Community tackles sports needs at workshop

Shirley Shade (right) and other pickleball players said there are not enough permanent courts to accommodate the growing sport.
Shirley Shade (right) and other pickleball players said there are not enough permanent courts to accommodate the growing sport.
Photo by Glory Reitz

The city of Gainesville held the first of two community workshops to gain feedback on developing a multi-use sports complex in East Gainesville on Tuesday.  

The workshop will be repeated from 6 to 8 p.m. on Wednesday to accommodate those whose schedules prevented them from attending Tuesday’s meeting. 

City Commissioner Cynthia Chestnut has pushed for the project since she joined the Commission in 2022, leading to the hiring of C.H. Johnson Consulting, Inc. to perform a pro forma feasibility study on Citizens Field, the MLK Multipurpose Center and the Dwight H. Hunter Pool. 

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John Hulvey said Gainesville's sports facilities need 'a facelift.'
Photo by Glory Reitz John Hulvey said Gainesville’s sports facilities need ‘a facelift.’

Chestnut and fellow Commissioner Bryan Eastman both attended Tuesday’s workshop, and Chestnut said she was pleased with the turnout of over a hundred community members. 

“All of the programs mentioned, I’m very excited,” Chestnut said. “It just got so much input from the community; I think we’re going to have a lot to build on.” 

Brandon Dowling, Johnson Consulting’s principal of sports, presented some of the study’s results to the community at the workshop, explaining that expanding the MLK Center to become a “regional attraction” could benefit the local economy. 

The main reason people visit Gainesville is for sports tourism, according to Johnson Consulting. The average Gainesville resident spends about $146 on entertainment and recreation each year, while visitors from 15 minutes to an hour away spend as much, if not more, at Gainesville’s facilities.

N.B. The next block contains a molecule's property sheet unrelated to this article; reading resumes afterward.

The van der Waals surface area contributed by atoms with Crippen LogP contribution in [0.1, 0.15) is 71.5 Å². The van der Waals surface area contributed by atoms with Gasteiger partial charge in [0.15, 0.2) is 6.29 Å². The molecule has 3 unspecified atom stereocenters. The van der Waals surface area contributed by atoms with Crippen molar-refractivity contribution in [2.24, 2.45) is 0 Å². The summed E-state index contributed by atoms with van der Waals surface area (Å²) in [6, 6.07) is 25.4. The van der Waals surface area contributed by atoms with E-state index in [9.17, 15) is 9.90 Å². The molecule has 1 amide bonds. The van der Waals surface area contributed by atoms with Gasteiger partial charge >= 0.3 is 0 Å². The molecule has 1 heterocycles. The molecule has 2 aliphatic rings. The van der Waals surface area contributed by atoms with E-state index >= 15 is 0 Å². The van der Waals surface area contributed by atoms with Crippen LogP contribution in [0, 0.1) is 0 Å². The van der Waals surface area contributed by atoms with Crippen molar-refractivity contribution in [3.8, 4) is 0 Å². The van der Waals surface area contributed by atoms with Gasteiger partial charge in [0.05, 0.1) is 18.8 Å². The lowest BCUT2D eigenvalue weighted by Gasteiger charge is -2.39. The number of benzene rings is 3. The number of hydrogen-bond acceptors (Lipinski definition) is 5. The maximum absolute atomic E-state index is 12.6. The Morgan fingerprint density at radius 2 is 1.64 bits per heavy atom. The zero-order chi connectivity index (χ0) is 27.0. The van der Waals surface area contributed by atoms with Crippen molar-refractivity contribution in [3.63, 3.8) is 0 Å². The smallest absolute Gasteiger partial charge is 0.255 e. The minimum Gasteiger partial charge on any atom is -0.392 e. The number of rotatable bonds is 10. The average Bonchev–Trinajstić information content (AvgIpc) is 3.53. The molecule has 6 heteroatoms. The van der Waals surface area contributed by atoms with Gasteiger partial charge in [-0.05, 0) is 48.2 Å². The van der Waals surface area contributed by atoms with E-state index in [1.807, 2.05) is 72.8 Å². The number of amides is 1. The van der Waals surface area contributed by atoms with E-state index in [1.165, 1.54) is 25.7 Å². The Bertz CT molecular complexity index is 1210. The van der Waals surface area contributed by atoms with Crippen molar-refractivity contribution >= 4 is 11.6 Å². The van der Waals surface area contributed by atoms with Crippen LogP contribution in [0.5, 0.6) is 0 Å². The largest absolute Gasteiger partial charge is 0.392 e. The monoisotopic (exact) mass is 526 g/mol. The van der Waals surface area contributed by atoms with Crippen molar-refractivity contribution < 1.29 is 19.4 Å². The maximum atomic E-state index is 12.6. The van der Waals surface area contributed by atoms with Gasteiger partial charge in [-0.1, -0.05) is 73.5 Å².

Johnson Consulting also calculated the penetration Gainesville’s sports market has, estimating that 121,706 potential sports participants ages six and up could be reached. 

The consultants have created a survey, which will be open until July 19 to get broader trends of public opinion, but in the workshops, they hope to hear community members’ hopes for what the complex could include. 

Eastside High School swim coach Jon Allen said competitive swimmers need more space.
Photo by Glory Reitz Eastside High School swim coach Jon Allen said competitive swimmers need more space.

“What we know from our experience at the national level is it has to be what is the community’s want and desire, in order to be successful and positive,” Dowling told attendees at Tuesday’s meeting. “If it’s not something that you all want to use, it’s not going to be used.” 

Carrie Parker-Warren said the consultants need to be talking to young people to find out what facilities the next generation wants.
Photo by Glory Reitz Carrie Parker-Warren said the consultants need to be talking to young people to find out what facilities the next generation wants.

Community members passed a microphone around, expressing the need for more parking, more pool space for competitive swimmers, preserved green space for walking and playing, and permanent accommodations for pickleball players and roller skaters. 

Several community members mentioned a desire for a senior center, which East Gainesville does not currently have. One woman, Carrie Parker-Warren, pointed out that the consultants should also be reaching out to get input from young people, making sure the next generation has a voice in the facilities they will use for years to come. 

John Hulvey, head coach of the Gator Swim Club, said he first came to Gainesville in 1992, then left for some time. When he recently moved back, he said many of the facilities were the same as when he left, with only a few “band-aids” to keep immediate problems at bay. 

“It all looks the same,” Hulvey said. “It definitely needs a facelift. We need to do something for the community that’s better than where it’s at.” 

City Commissioner Cynthia Chestnut (right) said she would like to see the MLK Center double in size.
Photo by Glory Reitz City Commissioner Cynthia Chestnut (right) said she would like to see the MLK Center double in size.

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